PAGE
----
Put simply, there are journeymen, and then there's Hernandez, who probably epitomizes the term as well as any 28-year-old could.
But Hernandez -- once a highly touted prospect -- has kept a positive mindset through it all, harkening back on his brief time spent in the Majors as motivation.
"Being in the big leagues for a couple months -- it was exciting for me," said Hernandez, who split time between Pittsburgh and Miami in 2012, "but the goal is for me to stay for a long time. Things haven't gone like that, but now [the Giants] have given me an opportunity."
To be sure, it's a tight race for the Giants' fifth outfield spot, and Hernandez appears to be on the outside looking in. But he's off to a scorching start to Spring Training, with five hits in 11 Cactus League at-bats entering play Monday.
Hernandez's promising opportunity with San Francisco comes in stark contrast to his lowest professional moment two seasons ago, when he was released midseason after struggling at Triple-A for the White Sox.
Unsure whether he'd get another big league shot, Hernandez signed with Quintana Roo of the Mexican League.
"When I was in Mexico, mentally, I just thought I had to get back to the United States, back to the big leagues," Hernandez said. "So I thought, 'What do I have to do?'"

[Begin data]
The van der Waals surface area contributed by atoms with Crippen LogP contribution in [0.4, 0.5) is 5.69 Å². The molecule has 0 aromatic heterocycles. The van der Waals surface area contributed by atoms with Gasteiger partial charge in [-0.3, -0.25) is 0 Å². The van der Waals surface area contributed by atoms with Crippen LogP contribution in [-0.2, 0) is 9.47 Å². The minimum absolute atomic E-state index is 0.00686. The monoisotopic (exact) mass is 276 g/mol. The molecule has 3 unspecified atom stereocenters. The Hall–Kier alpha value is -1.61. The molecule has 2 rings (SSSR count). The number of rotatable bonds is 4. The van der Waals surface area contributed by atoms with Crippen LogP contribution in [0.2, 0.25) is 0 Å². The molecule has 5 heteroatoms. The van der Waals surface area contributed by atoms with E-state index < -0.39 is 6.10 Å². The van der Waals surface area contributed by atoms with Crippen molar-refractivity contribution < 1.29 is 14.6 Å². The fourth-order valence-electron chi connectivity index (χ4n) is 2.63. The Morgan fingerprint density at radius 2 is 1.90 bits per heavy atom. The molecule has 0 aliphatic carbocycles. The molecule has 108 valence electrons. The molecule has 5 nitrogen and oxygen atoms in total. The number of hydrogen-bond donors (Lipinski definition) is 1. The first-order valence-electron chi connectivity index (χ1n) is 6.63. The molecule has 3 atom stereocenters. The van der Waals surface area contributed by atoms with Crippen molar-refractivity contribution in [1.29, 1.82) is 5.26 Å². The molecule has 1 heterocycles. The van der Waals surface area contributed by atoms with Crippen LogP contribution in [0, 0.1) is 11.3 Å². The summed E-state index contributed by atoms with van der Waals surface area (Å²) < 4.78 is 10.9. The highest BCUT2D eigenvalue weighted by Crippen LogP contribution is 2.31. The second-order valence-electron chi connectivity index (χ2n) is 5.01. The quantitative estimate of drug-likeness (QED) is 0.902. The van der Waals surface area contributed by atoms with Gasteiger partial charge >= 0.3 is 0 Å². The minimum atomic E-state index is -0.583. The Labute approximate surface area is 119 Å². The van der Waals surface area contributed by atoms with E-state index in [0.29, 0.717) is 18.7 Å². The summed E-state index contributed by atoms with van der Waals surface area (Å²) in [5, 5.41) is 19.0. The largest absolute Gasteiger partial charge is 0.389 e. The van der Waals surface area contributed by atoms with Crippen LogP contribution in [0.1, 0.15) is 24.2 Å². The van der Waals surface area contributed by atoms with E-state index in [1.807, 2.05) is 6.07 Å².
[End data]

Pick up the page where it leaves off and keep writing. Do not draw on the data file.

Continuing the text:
Hernandez promptly tore up the Mexican League, batting .378/.463/.478. After the season, he was given a contract by the Pirates -- who had traded him to Miami for Gaby Sanchez in 2012.
Being dealt was nothing new for Hernandez, who was also packaged in the deals that sent Edgar Renteria to Detroit and Nate McLouth to the Braves.
Fellow Venezuelan outfielder Gregor Blanco has known Hernandez for nearly a decade from winter ball, and he believes the Giants could be a perfect fit. And Blanco -- a journeyman himself, before he caught on with San Francisco in 2012 (also at age 28) -- should know.
"As soon as he got here, I talked to him," said Blanco. "And I said, 'This team is just going to let you play the way you play. They're going to let you be who you are. Just play hard.'"
Hernandez posted a solid .288/.365/.406 slash line for Triple-A Indianapolis last year, and he even got five at-bats for the big league club. The Giants took notice and inked him to a Minor League deal.
Hernandez's biggest challenge regarding an Opening Day roster spot might be logistics. In all likelihood, San Francisco is looking for a power threat who can come off the bench. Hernandez -- a good defender who can play all three outfield spots and a speed threat -- is not that guy. He has never hit more than six dingers in a season.
But if Hernandez doesn't break camp with the club, he believes that opportunity will come soon enough.
"I'm here to try to make the team," Hernandez said. "But if things don't go however I want, I'll just keep doing my job, keep working [at Triple-A]. I'll have a chance to be in the big leagues soon."